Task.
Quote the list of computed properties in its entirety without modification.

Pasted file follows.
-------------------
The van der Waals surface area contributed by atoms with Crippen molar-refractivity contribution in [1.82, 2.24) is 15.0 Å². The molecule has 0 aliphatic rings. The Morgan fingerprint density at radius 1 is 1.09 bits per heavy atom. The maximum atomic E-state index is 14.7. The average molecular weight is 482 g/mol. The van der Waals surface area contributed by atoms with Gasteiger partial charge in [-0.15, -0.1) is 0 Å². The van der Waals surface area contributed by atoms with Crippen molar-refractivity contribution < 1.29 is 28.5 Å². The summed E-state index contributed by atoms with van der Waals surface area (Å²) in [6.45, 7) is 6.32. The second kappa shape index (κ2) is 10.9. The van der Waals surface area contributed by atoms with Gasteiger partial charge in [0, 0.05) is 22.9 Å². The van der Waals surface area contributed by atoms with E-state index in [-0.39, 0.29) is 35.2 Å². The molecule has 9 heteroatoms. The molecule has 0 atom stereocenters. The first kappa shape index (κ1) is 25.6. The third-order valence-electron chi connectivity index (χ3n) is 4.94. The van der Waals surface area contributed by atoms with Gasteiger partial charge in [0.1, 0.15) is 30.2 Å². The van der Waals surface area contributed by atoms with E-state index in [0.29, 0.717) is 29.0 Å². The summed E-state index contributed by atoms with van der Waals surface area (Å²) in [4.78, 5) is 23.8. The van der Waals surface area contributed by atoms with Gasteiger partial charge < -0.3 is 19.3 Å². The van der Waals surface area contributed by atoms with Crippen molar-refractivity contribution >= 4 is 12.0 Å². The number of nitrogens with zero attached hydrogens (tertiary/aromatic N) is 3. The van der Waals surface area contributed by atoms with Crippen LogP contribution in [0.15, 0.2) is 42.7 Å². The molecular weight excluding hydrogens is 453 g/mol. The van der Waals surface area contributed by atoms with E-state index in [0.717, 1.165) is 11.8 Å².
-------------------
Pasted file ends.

The van der Waals surface area contributed by atoms with Crippen molar-refractivity contribution in [1.82, 2.24) is 15.0 Å². The molecule has 0 aliphatic rings. The Morgan fingerprint density at radius 1 is 1.09 bits per heavy atom. The maximum atomic E-state index is 14.7. The average molecular weight is 482 g/mol. The van der Waals surface area contributed by atoms with Gasteiger partial charge in [-0.15, -0.1) is 0 Å². The van der Waals surface area contributed by atoms with Crippen molar-refractivity contribution < 1.29 is 28.5 Å². The summed E-state index contributed by atoms with van der Waals surface area (Å²) in [6.45, 7) is 6.32. The second kappa shape index (κ2) is 10.9. The van der Waals surface area contributed by atoms with Gasteiger partial charge in [0, 0.05) is 22.9 Å². The van der Waals surface area contributed by atoms with E-state index in [-0.39, 0.29) is 35.2 Å². The molecule has 9 heteroatoms. The molecule has 0 atom stereocenters. The first kappa shape index (κ1) is 25.6. The third-order valence-electron chi connectivity index (χ3n) is 4.94. The van der Waals surface area contributed by atoms with Gasteiger partial charge in [0.1, 0.15) is 30.2 Å². The van der Waals surface area contributed by atoms with E-state index in [0.29, 0.717) is 29.0 Å². The summed E-state index contributed by atoms with van der Waals surface area (Å²) in [4.78, 5) is 23.8. The van der Waals surface area contributed by atoms with Gasteiger partial charge < -0.3 is 19.3 Å². The van der Waals surface area contributed by atoms with Crippen molar-refractivity contribution >= 4 is 12.0 Å². The number of nitrogens with zero attached hydrogens (tertiary/aromatic N) is 3. The van der Waals surface area contributed by atoms with Crippen LogP contribution in [0.15, 0.2) is 42.7 Å². The molecular weight excluding hydrogens is 453 g/mol. The van der Waals surface area contributed by atoms with E-state index in [0.717, 1.165) is 11.8 Å².